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Reliving the 17th Century in a Quest for Truth

A former dean of Georgetown’s’ College of Arts and Sciences, Chris Celenza, has written a thoughtful essay , discussing the search for the original thoughts of Augustine (from the 4th century), by a 17th century philologist (i.e., a student of language and its utility in historical textual analysis).

The scholar came to believe that the printed texts that he had read were the result of an organized conspiracy that led to the printed versions of Augustine’s work to be different from what he originally wrote. After all, the replication of a text prior to printing involved copying from handwritten notes, and then copies were made of the copies by another hand, producing the degradation over generations of versions of a manuscript. Celenza notes that close text analysis led to the belief by the philologist that various Latin phrases were unlikely to be those of Augustine but of someone from a different language culture.

Celenza notes that the quest for truth and discernment of errors had maddening features – with the development of printing, more information was available to find anomalies in meaning across versions of a text. In a way, the task became exponentially more difficult. With more information available, it became possible to invent conspiracies to explain the anomalies.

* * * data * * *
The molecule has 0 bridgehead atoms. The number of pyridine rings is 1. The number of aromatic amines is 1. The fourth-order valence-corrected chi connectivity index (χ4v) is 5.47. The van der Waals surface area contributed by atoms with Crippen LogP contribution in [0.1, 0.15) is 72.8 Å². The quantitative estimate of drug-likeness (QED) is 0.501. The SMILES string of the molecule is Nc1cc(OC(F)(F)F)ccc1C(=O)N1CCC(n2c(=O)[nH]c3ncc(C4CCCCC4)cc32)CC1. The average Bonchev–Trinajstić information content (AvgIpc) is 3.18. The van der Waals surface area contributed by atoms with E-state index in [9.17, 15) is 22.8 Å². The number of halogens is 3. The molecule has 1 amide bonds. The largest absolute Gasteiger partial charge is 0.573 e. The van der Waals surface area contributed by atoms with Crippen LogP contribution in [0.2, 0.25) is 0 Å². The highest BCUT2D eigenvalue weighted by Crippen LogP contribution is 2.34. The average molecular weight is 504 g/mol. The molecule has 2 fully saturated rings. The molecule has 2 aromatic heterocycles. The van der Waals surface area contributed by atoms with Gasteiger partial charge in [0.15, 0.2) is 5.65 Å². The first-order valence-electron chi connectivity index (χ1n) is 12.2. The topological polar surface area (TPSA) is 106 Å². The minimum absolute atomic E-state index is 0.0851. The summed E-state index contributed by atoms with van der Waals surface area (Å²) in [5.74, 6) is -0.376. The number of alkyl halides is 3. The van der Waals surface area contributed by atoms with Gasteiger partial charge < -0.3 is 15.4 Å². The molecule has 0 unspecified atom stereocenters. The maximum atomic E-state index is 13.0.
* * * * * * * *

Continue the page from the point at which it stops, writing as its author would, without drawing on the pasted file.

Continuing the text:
Academic codes of ethics require the citation of information derived from other sources. The purpose of the footnote listing the source is to permit the reader to check on the origin of a given section of text to see if they would draw the same conclusion. Asserting fact without revealing the source of the fact is not acceptable under the code. Effective peer review is designed to eliminate those occurrences.

The similarity between these quests in the 17th century and our current flood of information from internet sources is a central observation of Celenza. An earlier post in this series commented on practical ways of seeking the truth in this internet world .

In the context of deep fakes in video, large replication of similar text sent to millions of persons, use of influencers, and a host of other amplification techniques, finding the truth is complicated.

Celenza reminds us the “truth” is now and has been a bit of a social construction. A community of scholars must agree on whether new findings in a field are credible as replacements to old knowledge. We listen to friends and family with a different ear than others. When we have a long term relationship with an information source we have more confidence in our judgment of veracity of information they disseminate.

In some sense, our world is similar to that of 17th century students of manuscripts. When we have time, we have to seek out earlier versions of a text or video, seeking assurance that the version we consumed permits a tracking of provenance to a credible source. We try to answer, “where did this story come from?” We ask other trusted persons what they think and what they have done to determine the truth. We suspect disinformation when we fail to find multiple sources of information pointing in the same direction. We value transparency of sources of information in an internet entity.

Critical consumption of information, probing its authenticity, has been a requirement of searchers for truth for many centuries. While the tools might have evolved over the centuries, the job is the same.

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